- - - Updated - - -

    Oh, thats a good idea!
    Funny, my Boyfriend just purchased his first rifle and i think its either someone who has alot of money and got sick of it or from a deceased estate because its MINT condition, top of the range and hardly used - might have a look for a camera like that and save myself some money or put the money towards something else like a tripod or something

    Will definitely have a look around, thanks!

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    Administrator ricktas's Avatar
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    'starter' lenses are referred to as Kit Lenses. Whilst not crap and certainly able to capture some really nice sharp photos, they are not on par with the more expensive 'pro' level lenses. Having said that a 18-200mm lens is not a bad place to start out. You get a reasonably wide 18mm and a good 200 mm zoom. Some of these lenses are also quite ok for the occasional macro shot. I would suggest that the 18-200 is a good place to start, then once you develop your photographic experience, and know what genre you want, then you can start looking at some better lenses to suit. You can always sell the 18-200 down the track.

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    When I started Photography, I bought a used Canon 5D with EF 28-135 lens. I won a few comps with it here and there. They are good for portraits and landscapes and you can attached a cheap extension tube and shoot macro or attached a cheap extender and shoot birds. I still use this combo until now and the funny thing is a few of my friends are still willing to buy it from me for around $550, which is the price I paid 3 years ago. You can then build your arsenal around it depending on the Genre you want to pursue! Good Luck hunting!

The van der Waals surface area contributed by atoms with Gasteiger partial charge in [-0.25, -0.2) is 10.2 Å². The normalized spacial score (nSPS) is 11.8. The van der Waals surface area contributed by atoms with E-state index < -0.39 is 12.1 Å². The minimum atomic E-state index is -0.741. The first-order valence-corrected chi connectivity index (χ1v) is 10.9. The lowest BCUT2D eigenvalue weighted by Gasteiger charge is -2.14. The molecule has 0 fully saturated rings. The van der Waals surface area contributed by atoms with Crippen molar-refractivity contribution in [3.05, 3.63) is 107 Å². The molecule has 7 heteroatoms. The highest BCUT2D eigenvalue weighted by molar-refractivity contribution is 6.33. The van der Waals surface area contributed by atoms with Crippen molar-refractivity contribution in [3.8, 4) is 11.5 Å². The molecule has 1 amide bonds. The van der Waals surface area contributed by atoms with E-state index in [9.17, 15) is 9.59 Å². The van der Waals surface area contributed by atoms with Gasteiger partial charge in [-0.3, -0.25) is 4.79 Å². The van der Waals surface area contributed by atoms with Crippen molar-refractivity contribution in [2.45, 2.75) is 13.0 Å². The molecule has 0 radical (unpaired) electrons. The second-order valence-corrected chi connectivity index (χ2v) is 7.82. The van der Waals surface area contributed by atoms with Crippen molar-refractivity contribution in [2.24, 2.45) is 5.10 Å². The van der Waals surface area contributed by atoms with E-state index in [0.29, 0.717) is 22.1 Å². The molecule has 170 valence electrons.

Last edited by Dennis Estigoy; 13-02-2015 at 6:34pm. Reason: grammar

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    I think the Nikon d5200 that i was looking at earlier came with the 18 - 55mm

    Was thinking about getting the kit, that way i can have a play with it, learn the settings and then think about what lens i would like to spend my money on. So hard because i LOVE all photography haha its going to be an expensive hobby

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    Please Google "The Lesser Photographer" - it will take some of the pressure off you over the hardware choice.
    Sony DSCR1 bridge camera; Sony Alpha SLT A57; Sony Zeiss 16-80mm f3.5-4.5 lens; Sigma 10-20mm UWA lens; converted Nikon 50mm f2.0 lens; Filters: ND4,ND8,ND1000, CP; Photoshop CS6. 82.7% of statistics are made up!




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    I'll have a look tonight after work, thanks

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    Ausphotography Veteran MattNQ's Avatar
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    Quote Originally Posted by MissNarniee View Post
    I think the Nikon d5200 that i was looking at earlier came with the 18 - 55mm

    Was thinking about getting the kit, that way i can have a play with it, learn the settings and then think about what lens i would like to spend my money on. So hard because i LOVE all photography haha its going to be an expensive hobby
    The Nikon 18-55 is actually not too bad for a kit lens. It is sharp enough. It only starts falling short when you get more serious & adventurous. By that time you will have a better idea of what you want.